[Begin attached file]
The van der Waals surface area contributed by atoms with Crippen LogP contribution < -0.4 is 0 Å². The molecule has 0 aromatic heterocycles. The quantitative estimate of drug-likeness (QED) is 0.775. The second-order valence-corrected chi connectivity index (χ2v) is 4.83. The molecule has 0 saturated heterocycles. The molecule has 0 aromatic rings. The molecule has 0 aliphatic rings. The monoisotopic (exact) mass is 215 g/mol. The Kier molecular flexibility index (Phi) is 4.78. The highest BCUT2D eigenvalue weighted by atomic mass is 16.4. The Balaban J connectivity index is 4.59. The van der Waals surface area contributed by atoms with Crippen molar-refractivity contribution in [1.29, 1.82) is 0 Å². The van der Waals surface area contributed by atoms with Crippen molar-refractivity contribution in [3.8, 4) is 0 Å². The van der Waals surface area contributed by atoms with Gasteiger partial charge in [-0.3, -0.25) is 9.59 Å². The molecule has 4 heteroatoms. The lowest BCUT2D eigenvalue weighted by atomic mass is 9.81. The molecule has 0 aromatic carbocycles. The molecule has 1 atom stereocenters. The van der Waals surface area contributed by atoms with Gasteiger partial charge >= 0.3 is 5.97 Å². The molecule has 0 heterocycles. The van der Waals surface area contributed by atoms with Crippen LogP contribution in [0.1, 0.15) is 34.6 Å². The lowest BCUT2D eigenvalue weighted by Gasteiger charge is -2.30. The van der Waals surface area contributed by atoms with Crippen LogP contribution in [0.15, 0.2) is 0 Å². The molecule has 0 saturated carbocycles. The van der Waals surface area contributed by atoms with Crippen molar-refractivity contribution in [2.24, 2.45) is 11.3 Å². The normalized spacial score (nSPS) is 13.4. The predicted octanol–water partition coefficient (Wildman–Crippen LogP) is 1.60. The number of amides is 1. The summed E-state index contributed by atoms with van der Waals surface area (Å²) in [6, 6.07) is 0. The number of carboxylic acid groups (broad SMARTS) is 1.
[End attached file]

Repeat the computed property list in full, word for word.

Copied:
The van der Waals surface area contributed by atoms with Crippen LogP contribution < -0.4 is 0 Å². The molecule has 0 aromatic heterocycles. The quantitative estimate of drug-likeness (QED) is 0.775. The second-order valence-corrected chi connectivity index (χ2v) is 4.83. The molecule has 0 saturated heterocycles. The molecule has 0 aromatic rings. The molecule has 0 aliphatic rings. The monoisotopic (exact) mass is 215 g/mol. The Kier molecular flexibility index (Phi) is 4.78. The highest BCUT2D eigenvalue weighted by atomic mass is 16.4. The Balaban J connectivity index is 4.59. The van der Waals surface area contributed by atoms with Crippen molar-refractivity contribution in [1.29, 1.82) is 0 Å². The van der Waals surface area contributed by atoms with Crippen molar-refractivity contribution in [3.8, 4) is 0 Å². The van der Waals surface area contributed by atoms with Gasteiger partial charge in [-0.3, -0.25) is 9.59 Å². The molecule has 4 heteroatoms. The lowest BCUT2D eigenvalue weighted by atomic mass is 9.81. The molecule has 0 aromatic carbocycles. The molecule has 1 atom stereocenters. The van der Waals surface area contributed by atoms with Gasteiger partial charge >= 0.3 is 5.97 Å². The molecule has 0 heterocycles. The van der Waals surface area contributed by atoms with Crippen LogP contribution in [0.1, 0.15) is 34.6 Å². The lowest BCUT2D eigenvalue weighted by Gasteiger charge is -2.30. The van der Waals surface area contributed by atoms with Crippen LogP contribution in [0.15, 0.2) is 0 Å². The molecule has 0 saturated carbocycles. The van der Waals surface area contributed by atoms with Crippen molar-refractivity contribution in [2.24, 2.45) is 11.3 Å². The normalized spacial score (nSPS) is 13.4. The predicted octanol–water partition coefficient (Wildman–Crippen LogP) is 1.60. The number of amides is 1. The summed E-state index contributed by atoms with van der Waals surface area (Å²) in [6, 6.07) is 0. The number of carboxylic acid groups (broad SMARTS) is 1.